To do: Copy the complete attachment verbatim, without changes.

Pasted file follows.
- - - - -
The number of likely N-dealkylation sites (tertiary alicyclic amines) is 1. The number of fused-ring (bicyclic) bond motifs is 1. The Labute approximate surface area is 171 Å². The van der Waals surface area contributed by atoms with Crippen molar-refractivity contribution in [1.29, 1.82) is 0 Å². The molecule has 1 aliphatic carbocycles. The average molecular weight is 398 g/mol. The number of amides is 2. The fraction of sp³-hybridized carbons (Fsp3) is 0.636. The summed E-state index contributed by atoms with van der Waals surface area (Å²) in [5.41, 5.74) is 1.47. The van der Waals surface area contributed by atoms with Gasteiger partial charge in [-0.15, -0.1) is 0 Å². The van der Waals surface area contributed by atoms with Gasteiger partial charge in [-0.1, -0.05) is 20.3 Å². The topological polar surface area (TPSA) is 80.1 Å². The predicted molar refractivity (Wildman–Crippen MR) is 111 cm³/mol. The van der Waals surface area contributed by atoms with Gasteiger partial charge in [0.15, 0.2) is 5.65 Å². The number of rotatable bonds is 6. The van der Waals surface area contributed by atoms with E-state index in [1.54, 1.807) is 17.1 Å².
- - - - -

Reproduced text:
The number of likely N-dealkylation sites (tertiary alicyclic amines) is 1. The number of fused-ring (bicyclic) bond motifs is 1. The Labute approximate surface area is 171 Å². The van der Waals surface area contributed by atoms with Crippen molar-refractivity contribution in [1.29, 1.82) is 0 Å². The molecule has 1 aliphatic carbocycles. The average molecular weight is 398 g/mol. The number of amides is 2. The fraction of sp³-hybridized carbons (Fsp3) is 0.636. The summed E-state index contributed by atoms with van der Waals surface area (Å²) in [5.41, 5.74) is 1.47. The van der Waals surface area contributed by atoms with Gasteiger partial charge in [-0.15, -0.1) is 0 Å². The van der Waals surface area contributed by atoms with Gasteiger partial charge in [-0.1, -0.05) is 20.3 Å². The topological polar surface area (TPSA) is 80.1 Å². The predicted molar refractivity (Wildman–Crippen MR) is 111 cm³/mol. The van der Waals surface area contributed by atoms with Gasteiger partial charge in [0.15, 0.2) is 5.65 Å². The number of rotatable bonds is 6. The van der Waals surface area contributed by atoms with E-state index in [1.54, 1.807) is 17.1 Å².